As the world continues to face shortages of COVID-19 vaccines, the Japanese government is actively working to deliver vaccines and contribute to “Last One Mile Support” by building cold chain systems in developing countries and establishing equitable vaccine access in every corner of the world.
Vaccine transport boxes developed by Twinbird Corporation are among the equipment provided by Japan. Since the boxes can draw power from a car’s cigarette-lighter socket and are resistant to shaking, they are already being used in Timor-Leste to store and transport vaccines in areas where the power supply is unstable. JICA
Vaccination on a global scale is essential for the early containment of COVID-19. Recognizing the urgency of this need, the Japanese government is conducting various support measures to accelerate fair and equitable vaccine access for people in all countries and regions.
Key among these measures is the distribution of vaccines to developing countries. Japan has disbursed 200 million dollars to the COVID-19 Vaccines Global Access (COVAX) Facility, an international framework for the joint purchase and rapid and equitable distribution of vaccines to people in all countries. At the COVAX AMC Summit, co-hosted by the Japanese government in June this year, Japan announced an additional sum that would bring its total contribution to 1 billion dollars. Furthermore, Japan has distributed vaccines to countries and regions in need through such channels as COVAX. So far, a total of 25 million doses have been delivered, with plans to provide up to approximately 60 million doses in total.
Japan has delivered vaccines to developing countries through the COVAX facility. The photo shows vaccines manufactured in Japan arriving in Sri Lanka.
Japan has been supporting the development of the cold chain system, an effort known as “Last One Mile Support,” to ensure the safe delivery of vaccines to developing countries. Those countries often lack suitable infrastructure for transporting and storing COVID-19 vaccines, which must be kept at low temperatures.
In addition to supplying materials, equipment, and so forth to 57 countries in Asia, the Pacific, Latin America, and Africa through UNICEF, Japan also supplies six countries and one region with grant aid through the Japan International Cooperation Agency (JICA).
Bilateral grant aid through JICA normally takes more than a year to be finalized due to the time required to work out the details of the aid specification. In this particular case, however, the Ministry of Foreign Affairs and JICA have been able to accelerate the process, reducing the time to just four months. KUBOKURA Ken, director of the Office for COVID-19 Response at JICA, says, “I believe that our longstanding relationship of trust with the health and medical sectors in the partner countries enabled us to obtain the necessary details from them within a short time frame. That is why we were able to start the cooperation promptly.”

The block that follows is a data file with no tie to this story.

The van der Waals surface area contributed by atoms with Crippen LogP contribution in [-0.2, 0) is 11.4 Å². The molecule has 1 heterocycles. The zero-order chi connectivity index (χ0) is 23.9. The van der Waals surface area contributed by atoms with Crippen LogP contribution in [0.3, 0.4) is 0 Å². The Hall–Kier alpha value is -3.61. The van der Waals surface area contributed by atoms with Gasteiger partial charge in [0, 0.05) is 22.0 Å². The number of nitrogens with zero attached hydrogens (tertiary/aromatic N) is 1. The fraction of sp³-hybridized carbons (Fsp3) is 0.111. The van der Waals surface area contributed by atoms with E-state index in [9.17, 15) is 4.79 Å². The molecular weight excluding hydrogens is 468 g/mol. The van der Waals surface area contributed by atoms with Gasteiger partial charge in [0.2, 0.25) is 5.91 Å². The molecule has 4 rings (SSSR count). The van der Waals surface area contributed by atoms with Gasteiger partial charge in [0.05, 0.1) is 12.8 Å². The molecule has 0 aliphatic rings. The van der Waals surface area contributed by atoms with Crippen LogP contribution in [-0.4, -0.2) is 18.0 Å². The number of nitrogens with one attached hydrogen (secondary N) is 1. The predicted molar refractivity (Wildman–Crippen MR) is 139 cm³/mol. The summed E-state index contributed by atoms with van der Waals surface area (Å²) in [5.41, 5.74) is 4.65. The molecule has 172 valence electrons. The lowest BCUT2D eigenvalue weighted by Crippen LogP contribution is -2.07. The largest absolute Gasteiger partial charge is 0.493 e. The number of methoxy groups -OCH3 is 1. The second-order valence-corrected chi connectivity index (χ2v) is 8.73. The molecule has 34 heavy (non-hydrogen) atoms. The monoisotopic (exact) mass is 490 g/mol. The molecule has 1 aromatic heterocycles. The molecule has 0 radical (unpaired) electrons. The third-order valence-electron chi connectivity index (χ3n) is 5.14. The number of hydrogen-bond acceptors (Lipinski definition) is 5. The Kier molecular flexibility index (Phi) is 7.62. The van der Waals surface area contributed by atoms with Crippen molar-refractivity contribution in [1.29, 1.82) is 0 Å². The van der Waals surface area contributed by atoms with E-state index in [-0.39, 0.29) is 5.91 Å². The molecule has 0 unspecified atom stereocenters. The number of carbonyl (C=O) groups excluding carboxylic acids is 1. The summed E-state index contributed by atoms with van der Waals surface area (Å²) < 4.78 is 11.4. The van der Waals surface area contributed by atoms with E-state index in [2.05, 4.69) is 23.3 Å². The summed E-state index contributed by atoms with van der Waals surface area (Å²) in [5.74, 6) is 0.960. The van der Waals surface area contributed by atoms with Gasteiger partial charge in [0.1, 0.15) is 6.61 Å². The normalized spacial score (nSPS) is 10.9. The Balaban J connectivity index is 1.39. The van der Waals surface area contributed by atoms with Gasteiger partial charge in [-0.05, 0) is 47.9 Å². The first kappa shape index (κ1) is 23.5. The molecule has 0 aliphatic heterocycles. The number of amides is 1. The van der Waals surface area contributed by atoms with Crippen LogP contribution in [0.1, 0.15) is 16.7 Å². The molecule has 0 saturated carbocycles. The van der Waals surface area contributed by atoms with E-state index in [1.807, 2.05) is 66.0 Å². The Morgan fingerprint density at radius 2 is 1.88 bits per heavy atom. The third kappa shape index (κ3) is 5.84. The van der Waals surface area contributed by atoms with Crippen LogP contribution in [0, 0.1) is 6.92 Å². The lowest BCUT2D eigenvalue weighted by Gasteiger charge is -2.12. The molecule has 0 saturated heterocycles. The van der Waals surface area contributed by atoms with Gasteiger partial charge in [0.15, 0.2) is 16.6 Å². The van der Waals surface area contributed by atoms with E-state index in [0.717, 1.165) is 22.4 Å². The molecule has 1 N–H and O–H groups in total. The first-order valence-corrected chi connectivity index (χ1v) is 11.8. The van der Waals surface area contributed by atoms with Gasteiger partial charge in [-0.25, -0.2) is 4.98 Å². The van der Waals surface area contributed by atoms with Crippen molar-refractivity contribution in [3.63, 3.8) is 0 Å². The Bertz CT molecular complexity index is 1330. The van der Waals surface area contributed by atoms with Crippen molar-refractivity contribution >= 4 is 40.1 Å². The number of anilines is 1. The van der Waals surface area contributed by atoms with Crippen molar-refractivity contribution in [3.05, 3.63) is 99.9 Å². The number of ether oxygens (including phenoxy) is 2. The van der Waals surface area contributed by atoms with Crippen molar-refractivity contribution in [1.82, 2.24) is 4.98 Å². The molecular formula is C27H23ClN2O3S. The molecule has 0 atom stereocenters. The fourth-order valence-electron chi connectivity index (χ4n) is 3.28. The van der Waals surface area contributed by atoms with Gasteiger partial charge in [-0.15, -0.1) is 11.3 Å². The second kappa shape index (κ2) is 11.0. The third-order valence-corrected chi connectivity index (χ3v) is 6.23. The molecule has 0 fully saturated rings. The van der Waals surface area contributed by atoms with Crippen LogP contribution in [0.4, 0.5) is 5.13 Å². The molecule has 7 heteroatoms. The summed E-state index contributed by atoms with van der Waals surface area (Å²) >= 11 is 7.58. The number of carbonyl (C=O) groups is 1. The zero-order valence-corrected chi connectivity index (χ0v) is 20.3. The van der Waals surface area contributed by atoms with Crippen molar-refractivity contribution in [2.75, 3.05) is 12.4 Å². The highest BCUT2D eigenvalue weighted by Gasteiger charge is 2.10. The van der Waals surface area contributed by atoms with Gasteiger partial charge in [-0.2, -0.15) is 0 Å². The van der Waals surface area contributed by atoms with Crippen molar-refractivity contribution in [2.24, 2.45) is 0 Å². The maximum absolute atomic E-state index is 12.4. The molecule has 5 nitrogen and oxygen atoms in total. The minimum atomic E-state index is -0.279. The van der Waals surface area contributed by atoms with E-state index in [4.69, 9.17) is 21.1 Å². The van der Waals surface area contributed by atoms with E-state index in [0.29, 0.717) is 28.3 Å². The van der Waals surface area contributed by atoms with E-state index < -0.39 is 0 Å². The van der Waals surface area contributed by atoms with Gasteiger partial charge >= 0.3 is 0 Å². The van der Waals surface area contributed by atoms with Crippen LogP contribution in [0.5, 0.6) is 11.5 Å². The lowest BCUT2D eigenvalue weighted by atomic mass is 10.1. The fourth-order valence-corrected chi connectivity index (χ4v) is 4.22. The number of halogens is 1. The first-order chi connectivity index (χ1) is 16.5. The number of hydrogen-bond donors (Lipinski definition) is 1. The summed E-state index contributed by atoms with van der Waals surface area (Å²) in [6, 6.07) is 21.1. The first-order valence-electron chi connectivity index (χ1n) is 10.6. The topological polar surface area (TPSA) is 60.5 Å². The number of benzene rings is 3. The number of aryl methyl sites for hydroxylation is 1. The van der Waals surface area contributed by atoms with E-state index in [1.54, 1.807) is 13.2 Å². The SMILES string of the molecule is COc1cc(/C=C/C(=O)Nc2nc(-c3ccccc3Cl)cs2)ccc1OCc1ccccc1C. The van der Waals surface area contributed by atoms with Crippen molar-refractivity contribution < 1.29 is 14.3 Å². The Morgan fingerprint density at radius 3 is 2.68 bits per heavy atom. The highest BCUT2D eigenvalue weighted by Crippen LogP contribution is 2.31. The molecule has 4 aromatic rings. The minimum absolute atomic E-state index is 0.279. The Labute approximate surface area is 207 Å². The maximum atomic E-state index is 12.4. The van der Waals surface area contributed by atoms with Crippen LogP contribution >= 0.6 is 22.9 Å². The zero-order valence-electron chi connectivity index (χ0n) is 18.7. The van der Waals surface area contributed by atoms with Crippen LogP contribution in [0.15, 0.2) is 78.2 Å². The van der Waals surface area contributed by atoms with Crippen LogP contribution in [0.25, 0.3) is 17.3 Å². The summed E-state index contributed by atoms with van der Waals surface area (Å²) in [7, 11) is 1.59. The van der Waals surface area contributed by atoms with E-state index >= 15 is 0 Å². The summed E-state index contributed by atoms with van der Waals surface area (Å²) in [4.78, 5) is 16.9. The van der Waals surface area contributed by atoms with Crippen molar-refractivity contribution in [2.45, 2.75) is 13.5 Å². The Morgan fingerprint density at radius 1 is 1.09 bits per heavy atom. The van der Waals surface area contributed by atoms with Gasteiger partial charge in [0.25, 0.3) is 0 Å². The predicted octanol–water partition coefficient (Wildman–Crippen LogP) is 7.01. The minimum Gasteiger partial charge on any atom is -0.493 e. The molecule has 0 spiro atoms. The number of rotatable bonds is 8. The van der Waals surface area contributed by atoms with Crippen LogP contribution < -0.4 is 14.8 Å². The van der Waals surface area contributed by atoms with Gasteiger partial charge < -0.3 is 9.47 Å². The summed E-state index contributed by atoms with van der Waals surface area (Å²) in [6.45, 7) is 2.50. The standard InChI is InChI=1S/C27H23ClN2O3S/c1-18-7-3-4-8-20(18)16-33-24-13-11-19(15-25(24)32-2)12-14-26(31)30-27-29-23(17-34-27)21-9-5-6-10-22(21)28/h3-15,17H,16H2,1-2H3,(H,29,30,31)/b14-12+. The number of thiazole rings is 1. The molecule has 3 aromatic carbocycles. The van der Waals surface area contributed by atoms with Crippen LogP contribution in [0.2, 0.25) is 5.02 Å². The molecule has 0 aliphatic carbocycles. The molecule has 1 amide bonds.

JICA’s cooperation goes beyond providing materials and equipment, extending to technical cooperation and human resource development. For example, a webinar in which a Japanese expert offered a variety of information on COVID-19 vaccines was attended by 494 people from 68 countries. Also, this past June, JICA supplied 15 high-quality vaccine transport boxes to the Democratic Republic of Timor-Leste and held training sessions on the operation and handling of the equipment. “We load the boxes onto vehicles provided by the Government of Japan. The temperature of the boxes is properly controlled, and they can be powered from the vehicles, which is beneficial when we deliver vaccines to remote areas where there is no electricity,” a local official commented. “On behalf of the people of Timor-Leste, we really want to thank Japan for supporting us in the very difficult time of COVID-19. Going forward, we will work closely with Japan to improve health care for our people.”
In its fight against COVID-19, Japan will continue to actively address the challenges of developing countries and provide comprehensive support for the delivery of vaccines to every corner of the world.
Toyota Tsusho Corporation has obtained WHO’s medical equipment Performance, Quality and Safety (PQS) prequalification for its refrigerated vehicle for vaccines based on Toyota Motor’s Land Cruiser—a first of its kind. The left photo shows a vehicle in use in Ethiopia.
Toyota Tsusho Corporation has obtained WHO’s medical equipment Performance, Quality and Safety (PQS) prequalification for its refrigerated vehicle for vaccines based on Toyota Motor’s Land Cruiser—a first of its kind. The top photo shows a vehicle in use in Ethiopia.